The Narrative of Creative Democracy in the Harlem Renaissance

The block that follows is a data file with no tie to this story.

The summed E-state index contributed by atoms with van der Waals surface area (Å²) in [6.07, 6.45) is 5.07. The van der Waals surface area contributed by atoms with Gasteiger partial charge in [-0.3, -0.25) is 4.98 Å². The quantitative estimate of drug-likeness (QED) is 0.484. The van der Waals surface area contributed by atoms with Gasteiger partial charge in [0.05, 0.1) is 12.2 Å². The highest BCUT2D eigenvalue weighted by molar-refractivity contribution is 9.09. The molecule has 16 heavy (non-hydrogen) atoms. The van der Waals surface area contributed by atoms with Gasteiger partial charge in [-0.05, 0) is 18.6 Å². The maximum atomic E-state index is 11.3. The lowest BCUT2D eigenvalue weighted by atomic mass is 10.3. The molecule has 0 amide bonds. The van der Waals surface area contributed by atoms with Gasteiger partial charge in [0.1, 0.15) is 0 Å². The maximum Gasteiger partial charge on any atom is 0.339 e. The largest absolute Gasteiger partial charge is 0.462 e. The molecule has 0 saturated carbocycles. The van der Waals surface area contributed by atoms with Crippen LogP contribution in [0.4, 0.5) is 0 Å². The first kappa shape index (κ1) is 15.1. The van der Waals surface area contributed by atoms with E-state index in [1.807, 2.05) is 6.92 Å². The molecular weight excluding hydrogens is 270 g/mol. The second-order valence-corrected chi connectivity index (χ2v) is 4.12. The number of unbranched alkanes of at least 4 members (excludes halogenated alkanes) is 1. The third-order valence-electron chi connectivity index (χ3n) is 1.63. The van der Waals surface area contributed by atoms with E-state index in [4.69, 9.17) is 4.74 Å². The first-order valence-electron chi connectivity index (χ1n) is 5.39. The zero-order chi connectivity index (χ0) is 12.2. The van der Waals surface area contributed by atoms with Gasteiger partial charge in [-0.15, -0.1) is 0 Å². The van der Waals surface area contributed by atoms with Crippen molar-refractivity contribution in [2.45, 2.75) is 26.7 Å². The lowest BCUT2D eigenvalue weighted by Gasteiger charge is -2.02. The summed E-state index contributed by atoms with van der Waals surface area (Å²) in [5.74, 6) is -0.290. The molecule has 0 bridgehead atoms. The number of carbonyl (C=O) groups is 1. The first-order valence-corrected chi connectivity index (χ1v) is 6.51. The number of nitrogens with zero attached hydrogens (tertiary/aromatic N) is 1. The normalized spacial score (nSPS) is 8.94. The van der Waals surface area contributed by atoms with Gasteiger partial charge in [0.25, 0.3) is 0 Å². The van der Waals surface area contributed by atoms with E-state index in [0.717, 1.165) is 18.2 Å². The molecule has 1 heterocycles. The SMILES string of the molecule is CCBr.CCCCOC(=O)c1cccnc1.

This chapter assembles a bridge between nineteenth-century black women’s philosophy and the Harlem Renaissance. To a degree, this bridge spans a transition from a feminism couched in ideals of true womanhood to one closely wedded to the New Negro Movement. However, the transition also comes to light through narrative threads that encapsulate black feminist experiential understandings of democracy. Thus, the chapter focuses on strategies for determining how Jessie Fauset, Nella Larsen, and Zora Neale Hurston narrativize and particularize the black maternal archetype and black women’s communities. In their fiction, constructions of the archetype and communities take shape through young women’s experimentations with different modes of creative democracy. The individualistic pursuit of specific ideals like beauty, love, and security stands at the forefront of the protagonists’ stories, but they stitch together these ideals with material gleaned from community-based genealogies. Furthermore, the constructs at the heart of these genealogies re-emerge in the characters’ lives, inflecting the pragmatic “truths” that grow through experience.